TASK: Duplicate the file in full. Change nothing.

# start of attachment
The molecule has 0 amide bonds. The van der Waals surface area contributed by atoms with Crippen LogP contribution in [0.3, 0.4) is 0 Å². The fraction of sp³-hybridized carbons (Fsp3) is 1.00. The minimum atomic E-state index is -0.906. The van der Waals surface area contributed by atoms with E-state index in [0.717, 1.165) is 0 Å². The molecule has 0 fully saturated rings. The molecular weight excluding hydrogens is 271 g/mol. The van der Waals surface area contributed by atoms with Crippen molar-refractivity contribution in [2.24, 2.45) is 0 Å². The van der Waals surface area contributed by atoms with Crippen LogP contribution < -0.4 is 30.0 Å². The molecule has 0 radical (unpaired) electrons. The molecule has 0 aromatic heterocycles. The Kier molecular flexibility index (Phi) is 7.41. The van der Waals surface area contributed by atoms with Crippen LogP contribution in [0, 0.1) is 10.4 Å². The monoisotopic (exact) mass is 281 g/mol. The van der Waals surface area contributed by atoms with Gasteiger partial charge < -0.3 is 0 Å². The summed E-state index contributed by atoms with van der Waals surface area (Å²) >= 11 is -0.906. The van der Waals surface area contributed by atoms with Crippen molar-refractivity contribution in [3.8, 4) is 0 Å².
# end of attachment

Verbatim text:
The molecule has 0 amide bonds. The van der Waals surface area contributed by atoms with Crippen LogP contribution in [0.3, 0.4) is 0 Å². The fraction of sp³-hybridized carbons (Fsp3) is 1.00. The minimum atomic E-state index is -0.906. The van der Waals surface area contributed by atoms with E-state index in [0.717, 1.165) is 0 Å². The molecule has 0 fully saturated rings. The molecular weight excluding hydrogens is 271 g/mol. The van der Waals surface area contributed by atoms with Crippen molar-refractivity contribution in [2.24, 2.45) is 0 Å². The van der Waals surface area contributed by atoms with Crippen LogP contribution < -0.4 is 30.0 Å². The molecule has 0 radical (unpaired) electrons. The molecule has 0 aromatic heterocycles. The Kier molecular flexibility index (Phi) is 7.41. The van der Waals surface area contributed by atoms with Crippen LogP contribution in [0, 0.1) is 10.4 Å². The monoisotopic (exact) mass is 281 g/mol. The van der Waals surface area contributed by atoms with Gasteiger partial charge < -0.3 is 0 Å². The summed E-state index contributed by atoms with van der Waals surface area (Å²) >= 11 is -0.906. The van der Waals surface area contributed by atoms with Crippen molar-refractivity contribution in [3.8, 4) is 0 Å².